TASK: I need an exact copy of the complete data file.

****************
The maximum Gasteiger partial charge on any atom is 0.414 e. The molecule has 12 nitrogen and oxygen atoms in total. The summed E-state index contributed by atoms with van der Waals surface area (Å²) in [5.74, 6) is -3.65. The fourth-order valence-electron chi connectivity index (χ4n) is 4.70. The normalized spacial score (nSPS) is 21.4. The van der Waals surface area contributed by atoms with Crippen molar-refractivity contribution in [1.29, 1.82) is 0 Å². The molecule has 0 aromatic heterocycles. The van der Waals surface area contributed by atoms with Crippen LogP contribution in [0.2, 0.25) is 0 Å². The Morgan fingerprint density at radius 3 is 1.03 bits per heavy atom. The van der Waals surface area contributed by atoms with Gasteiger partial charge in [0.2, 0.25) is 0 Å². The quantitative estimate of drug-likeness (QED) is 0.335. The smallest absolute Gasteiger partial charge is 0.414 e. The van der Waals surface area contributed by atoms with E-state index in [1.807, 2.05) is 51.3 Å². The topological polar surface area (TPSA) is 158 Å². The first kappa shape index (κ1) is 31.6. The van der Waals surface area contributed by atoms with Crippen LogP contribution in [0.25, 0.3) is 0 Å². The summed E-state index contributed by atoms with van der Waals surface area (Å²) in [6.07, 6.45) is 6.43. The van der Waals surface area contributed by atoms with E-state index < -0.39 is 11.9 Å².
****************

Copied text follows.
The maximum Gasteiger partial charge on any atom is 0.414 e. The molecule has 12 nitrogen and oxygen atoms in total. The summed E-state index contributed by atoms with van der Waals surface area (Å²) in [5.74, 6) is -3.65. The fourth-order valence-electron chi connectivity index (χ4n) is 4.70. The normalized spacial score (nSPS) is 21.4. The van der Waals surface area contributed by atoms with Crippen molar-refractivity contribution in [1.29, 1.82) is 0 Å². The molecule has 0 aromatic heterocycles. The van der Waals surface area contributed by atoms with Crippen LogP contribution in [0.2, 0.25) is 0 Å². The Morgan fingerprint density at radius 3 is 1.03 bits per heavy atom. The van der Waals surface area contributed by atoms with Gasteiger partial charge in [0.2, 0.25) is 0 Å². The quantitative estimate of drug-likeness (QED) is 0.335. The smallest absolute Gasteiger partial charge is 0.414 e. The van der Waals surface area contributed by atoms with E-state index in [1.807, 2.05) is 51.3 Å². The topological polar surface area (TPSA) is 158 Å². The first kappa shape index (κ1) is 31.6. The van der Waals surface area contributed by atoms with Crippen LogP contribution in [0.25, 0.3) is 0 Å². The summed E-state index contributed by atoms with van der Waals surface area (Å²) in [6.07, 6.45) is 6.43. The van der Waals surface area contributed by atoms with E-state index < -0.39 is 11.9 Å².